symptoms of hiatal hernia in the elderly, early symptoms and signs of hiatal hernia in the elderly
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Hiatal hernia symptoms in the elderly
Typical symptoms: Burning sensation ranges from mild burning or discomfort to more severe burning pain, which can be induced or aggravated when the intra-abdominal pressure increases due to lying down, bending over, coughing or forced air intake after a full meal.
Related symptoms: Esophageal reflux symptoms Esophageal spasm Foreign body sensation in pharynx Esophageal ulcers Difficulty swallowing Insufficient blood supply to coronary arteries
Hiatal hernia symptoms in the elderly
Sliding hiatus hernia is the most common in esophageal hiatal hernia. Sliding hernia makes the LES insufficiency and the His angle becomes obtuse, which leads to the weakening of the anti-reflux effect at the junction of the gastric tube. Therefore, it is clinically the same as reflux esophagitis. The main manifestations are: Symptoms of gastroesophageal reflux.
(1) Burning sensation and acid reflux behind the sternum:
It is the most common symptom. The burning sensation ranges from mild burning or fullness to more severe burning pain, mostly located behind the sternum (middle or lower 1/3), under the xiphoid process, or in the two-quarter rib area. The pain can spread to the neck, back, upper chest, left shoulder and left arm. It occurs more than 0.5 to 1h after a full meal, which is similar to angina. Accompanied by belching or hiccups, the increase in intra-abdominal pressure caused by lying down, bending, coughing, or forced air intake after a meal can induce or aggravate it; standing upright or vomiting can be relieved, and usually relieve itself 1 hour after a meal. Under normal circumstances, small hernias tend to have more severe pain, while those with large hernias tend to have less pain. Often accompanied by nausea, sometimes with more acidic stomach content
It is called acid reflux.
(2) Difficulty or pain in swallowing:
Accompanied by esophageal inflammation, erosion and ulcers, it can be manifested as swallowing pain. Difficulty in swallowing is more common in esophagitis accompanied by esophageal spasm, or accompanied by esophageal scars and stenosis and large paraesophageal hernias compressing the esophagus. It occurs when eating cold, hot or rough food. When the scar is narrow, dysphagia is often persistent.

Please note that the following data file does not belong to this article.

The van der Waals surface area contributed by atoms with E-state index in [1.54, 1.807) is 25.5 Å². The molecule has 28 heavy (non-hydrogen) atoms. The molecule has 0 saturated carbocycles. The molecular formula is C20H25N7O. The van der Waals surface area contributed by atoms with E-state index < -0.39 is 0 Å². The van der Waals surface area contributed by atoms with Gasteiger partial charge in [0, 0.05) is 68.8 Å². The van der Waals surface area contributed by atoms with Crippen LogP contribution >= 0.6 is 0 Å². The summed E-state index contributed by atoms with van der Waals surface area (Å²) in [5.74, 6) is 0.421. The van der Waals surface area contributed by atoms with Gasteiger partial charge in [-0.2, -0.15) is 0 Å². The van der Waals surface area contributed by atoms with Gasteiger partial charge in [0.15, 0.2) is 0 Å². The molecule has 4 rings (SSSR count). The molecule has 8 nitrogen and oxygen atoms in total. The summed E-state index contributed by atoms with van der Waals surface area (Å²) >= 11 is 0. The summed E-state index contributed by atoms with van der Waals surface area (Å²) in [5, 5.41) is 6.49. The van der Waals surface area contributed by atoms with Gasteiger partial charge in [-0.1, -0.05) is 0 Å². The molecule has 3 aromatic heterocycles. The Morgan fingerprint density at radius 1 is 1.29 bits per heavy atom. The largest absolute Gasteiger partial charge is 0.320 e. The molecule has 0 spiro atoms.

(3) Heart symptoms:
About one-third of patients may have precordial pain, paroxysmal arrhythmia, palpitations, chest tightness, and tightness in the precordial area. Sometimes it is difficult to distinguish from angina pectoris and myocardial infarction. Hiatal hernia can stimulate the vagus nerve, reflexively cause insufficient coronary blood supply, and myocardial ischemic changes on the electrocardiogram. It is clinically similar to coronary heart disease, but the heart has no organic disease. It is called esophageal-coronary artery syndrome. Similarly, this disease can induce and aggravate angina pectoris.
(4) Other symptoms:
Patients with esophagitis or esophageal ulcers may have a small amount of bleeding, fecal occult blood is positive, and iron deficiency anemia may be present. A herniated cardia into the esophageal hiatus can reflexively cause a foreign body sensation in the pharynx. A huge hernia compresses the heart, lungs and mediastinum, causing symptoms such as palpitations, shortness of breath, cough, hair clamp, and shoulder pain.
There is usually no special discovery when there is no complication, but irregular drums and dull areas can be knocked out on the chest of patients with huge hiatal hernias. After drinking or being vibrated, splashing can be heard on the chest.
In the clinic, people who are older, obese, have symptoms such as heartburn and nausea of varying severity, should be alert to the disease. Further inquire about other factors that induce this disease, such as habitual constipation, chronic cough, frequent bending work, history of surgery, history of trauma to the lower chest and upper abdomen, etc. Sliding hiatal hernia is the most common clinically, and it is often misdiagnosed as reflux esophagitis. It is more common that the two coexist. Don't just be satisfied with the diagnosis of reflux esophagitis and cause missed diagnosis of esophageal hiatal hernia. Difficulty in swallowing caused by paraesophageal hernia and mixed hernia is characterized by sudden onset, repeated attacks, and disappears in a few hours or days. This is different from esophageal cancer; its main symptoms are pain, bleeding and incarceration caused by the hernia entering the chest cavity Caused by obstruction or difficulty swallowing. At the same time, the following imaging examinations can be used to confirm the diagnosis.
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